It takes one set of skills to work on a construction project.
It takes an extra set of skills to manage one.
Recognizing that need, the Sault College board of governors, at its monthly meeting held virtually Thursday afternoon, approved a one-year, two-semester Construction Project Management graduate certificate program to start up in September.
“We have very strong trades, skills and organizations in Sault Ste. Marie, and personnel, but many of them don’t have the business and project management skills necessary to lead these types of projects,” said David Orazietti, Dean of Aviation, Trades and Technology, Natural Environment and Business, addressing the board.
“Often, individuals need to be brought in from outside the community for these particular positions, so this is a great opportunity for the college to fulfil a local demand in an area where we certainly need to provide training in.”
The program will be offered remotely at first due to the COVID-19 pandemic and available to students locally and across Canada, but also with a big focus on international students.
It is hoped by the college that students will be able to study in the program on campus as COVID-19 restrictions are lifted.
To gain admission to the program, a student must have an Ontario community college diploma or degree or equivalent, with a diploma or degree in an engineering-related field described as “an asset.”
Sault College is projecting a ‘most likely’ scenario of seeing 30 international and four domestic students enrolled in the program in September, 2021, hoping to increase to 40 internationals and 14 domestics by September, 2025.
The need is there for such graduates, according to data in a written report to the board.
Last year there were 44 job postings for construction project managers in Algoma.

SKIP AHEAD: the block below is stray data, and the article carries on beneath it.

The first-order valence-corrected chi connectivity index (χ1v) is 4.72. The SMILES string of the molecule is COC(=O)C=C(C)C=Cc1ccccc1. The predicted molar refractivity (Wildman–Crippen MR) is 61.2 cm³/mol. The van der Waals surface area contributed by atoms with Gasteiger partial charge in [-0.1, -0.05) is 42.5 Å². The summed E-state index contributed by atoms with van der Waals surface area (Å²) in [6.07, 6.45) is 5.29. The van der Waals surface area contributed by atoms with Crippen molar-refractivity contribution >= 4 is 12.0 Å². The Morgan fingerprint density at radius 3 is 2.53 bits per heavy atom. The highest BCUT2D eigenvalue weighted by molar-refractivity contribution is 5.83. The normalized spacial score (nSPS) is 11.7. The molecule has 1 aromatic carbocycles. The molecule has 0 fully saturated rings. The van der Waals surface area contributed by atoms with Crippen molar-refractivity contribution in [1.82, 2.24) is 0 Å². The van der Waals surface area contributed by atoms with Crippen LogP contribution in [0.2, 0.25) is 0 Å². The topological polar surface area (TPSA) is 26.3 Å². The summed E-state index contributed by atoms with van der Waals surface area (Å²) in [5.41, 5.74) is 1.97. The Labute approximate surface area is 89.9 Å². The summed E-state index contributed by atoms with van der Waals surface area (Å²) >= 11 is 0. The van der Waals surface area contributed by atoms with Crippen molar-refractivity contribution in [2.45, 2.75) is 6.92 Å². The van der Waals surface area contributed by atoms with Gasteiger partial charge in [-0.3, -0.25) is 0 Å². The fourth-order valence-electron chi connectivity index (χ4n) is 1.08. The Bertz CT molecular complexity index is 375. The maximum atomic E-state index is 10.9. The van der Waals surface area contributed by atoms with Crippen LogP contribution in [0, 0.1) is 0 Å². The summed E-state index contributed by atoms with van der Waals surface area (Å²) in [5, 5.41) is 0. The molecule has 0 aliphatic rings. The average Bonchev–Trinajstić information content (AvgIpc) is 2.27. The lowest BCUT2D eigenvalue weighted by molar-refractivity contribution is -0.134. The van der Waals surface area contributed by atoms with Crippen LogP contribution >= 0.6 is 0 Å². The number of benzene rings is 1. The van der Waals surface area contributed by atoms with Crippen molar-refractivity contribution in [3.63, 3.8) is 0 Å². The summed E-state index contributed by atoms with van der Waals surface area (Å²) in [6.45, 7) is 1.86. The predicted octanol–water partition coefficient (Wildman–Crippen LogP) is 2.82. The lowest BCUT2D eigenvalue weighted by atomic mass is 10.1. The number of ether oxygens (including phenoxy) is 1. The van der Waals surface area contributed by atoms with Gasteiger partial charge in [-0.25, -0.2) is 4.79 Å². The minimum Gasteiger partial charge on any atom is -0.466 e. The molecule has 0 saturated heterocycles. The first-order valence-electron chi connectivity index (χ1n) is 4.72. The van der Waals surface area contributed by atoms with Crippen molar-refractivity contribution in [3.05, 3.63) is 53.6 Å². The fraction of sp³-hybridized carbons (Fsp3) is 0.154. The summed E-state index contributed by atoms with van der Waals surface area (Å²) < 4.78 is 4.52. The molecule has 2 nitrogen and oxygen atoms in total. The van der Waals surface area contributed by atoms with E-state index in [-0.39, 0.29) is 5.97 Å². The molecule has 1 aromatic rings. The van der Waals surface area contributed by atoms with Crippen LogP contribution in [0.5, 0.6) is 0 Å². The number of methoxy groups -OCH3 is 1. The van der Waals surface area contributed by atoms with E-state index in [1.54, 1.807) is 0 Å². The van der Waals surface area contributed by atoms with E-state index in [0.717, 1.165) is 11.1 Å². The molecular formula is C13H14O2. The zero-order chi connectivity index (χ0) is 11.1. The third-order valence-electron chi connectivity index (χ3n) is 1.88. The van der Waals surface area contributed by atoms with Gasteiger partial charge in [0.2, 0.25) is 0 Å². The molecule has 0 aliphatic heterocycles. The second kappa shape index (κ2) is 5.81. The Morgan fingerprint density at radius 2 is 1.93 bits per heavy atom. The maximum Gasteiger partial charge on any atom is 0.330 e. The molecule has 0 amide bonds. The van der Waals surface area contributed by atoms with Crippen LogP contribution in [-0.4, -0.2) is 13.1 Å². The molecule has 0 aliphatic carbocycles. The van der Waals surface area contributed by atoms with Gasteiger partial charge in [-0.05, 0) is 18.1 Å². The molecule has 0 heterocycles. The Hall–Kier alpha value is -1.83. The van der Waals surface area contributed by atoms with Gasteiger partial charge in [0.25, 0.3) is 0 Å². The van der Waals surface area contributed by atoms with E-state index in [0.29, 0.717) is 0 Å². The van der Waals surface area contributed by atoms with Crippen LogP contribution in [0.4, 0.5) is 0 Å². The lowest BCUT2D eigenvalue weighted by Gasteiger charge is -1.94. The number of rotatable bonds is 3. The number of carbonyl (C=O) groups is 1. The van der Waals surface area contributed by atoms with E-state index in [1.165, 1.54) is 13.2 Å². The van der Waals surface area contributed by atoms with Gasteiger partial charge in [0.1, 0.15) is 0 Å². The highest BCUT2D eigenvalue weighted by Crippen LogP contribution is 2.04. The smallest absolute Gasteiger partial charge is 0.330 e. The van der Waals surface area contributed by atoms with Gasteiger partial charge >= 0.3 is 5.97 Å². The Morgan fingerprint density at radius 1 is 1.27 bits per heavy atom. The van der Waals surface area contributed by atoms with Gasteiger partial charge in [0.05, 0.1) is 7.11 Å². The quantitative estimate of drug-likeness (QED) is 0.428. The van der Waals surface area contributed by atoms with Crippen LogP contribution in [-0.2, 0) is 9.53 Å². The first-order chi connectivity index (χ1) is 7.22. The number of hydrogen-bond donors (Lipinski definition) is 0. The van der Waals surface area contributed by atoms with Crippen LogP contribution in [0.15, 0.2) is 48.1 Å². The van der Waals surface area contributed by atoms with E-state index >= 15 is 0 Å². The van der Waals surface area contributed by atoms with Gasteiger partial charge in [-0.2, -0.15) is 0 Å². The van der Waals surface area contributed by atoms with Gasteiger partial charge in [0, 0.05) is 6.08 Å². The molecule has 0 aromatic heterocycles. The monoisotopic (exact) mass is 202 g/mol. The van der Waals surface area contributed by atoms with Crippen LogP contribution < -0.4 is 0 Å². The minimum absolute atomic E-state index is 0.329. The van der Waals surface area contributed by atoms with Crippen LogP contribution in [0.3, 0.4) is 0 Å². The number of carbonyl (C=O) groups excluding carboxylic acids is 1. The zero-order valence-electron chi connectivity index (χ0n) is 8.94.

Pay for construction managers in Algoma is $7,000 a year higher than the national average.
Construction managers are among the top five posted occupations in the Algoma region in 2020.
“This need (for the program) was identified by our advisory committees, and they have been very actively pursuing this particular program for some time now, so I have to say that the industry partners who sit on the advisory committee have been very supportive of seeing this program at Sault College because it offers training opportunities for many of their employees in their organizations to give those skills to their tradespeople,” Orazietti said.
The program includes courses in human resource management, estimating and accounting, environmental law as it pertains to construction and understanding more about construction contracts.
The Sault College board was also given a presentation outlining how the institution will offer Hybrid-Flexible (HyFlex) instruction to accommodate students needs in the future.
“In the fall we’re anticipating students will be returning to campus, but as we all know the pandemic’s unpredictable, so we are providing our students with flexible learning options, we want to provide our students with some choice. We want to be able to accommodate their personal needs while at the same time following the public health and Ministry guidelines as it relates to safety within the context of the virus,” said Colin Kirkwood, Sault College vice president academic and research.
The presentation showed a professor, using information technology such as cameras, microphones and a control panel, teaching a class from within the college’s lecture theatre, some students learning from the professor in person, others tuning in remotely through web conferencing.
“This (a hybrid model) is how we plan to deliver many of our courses in the fall, but to be clear, we’re not making all courses available in HyFlex format. We’re in the process of planning exactly which courses will be delivered this way, but it will not be all courses,” Kirkwood told the board.
He said HyFlex has already been tried in one of the college’s program areas, describing student and instructor feedback as positive.
Kirkwood said it will likely be up to Sault College's professors and instructors to decide which students would be able to write course exams remotely (from home) or in class.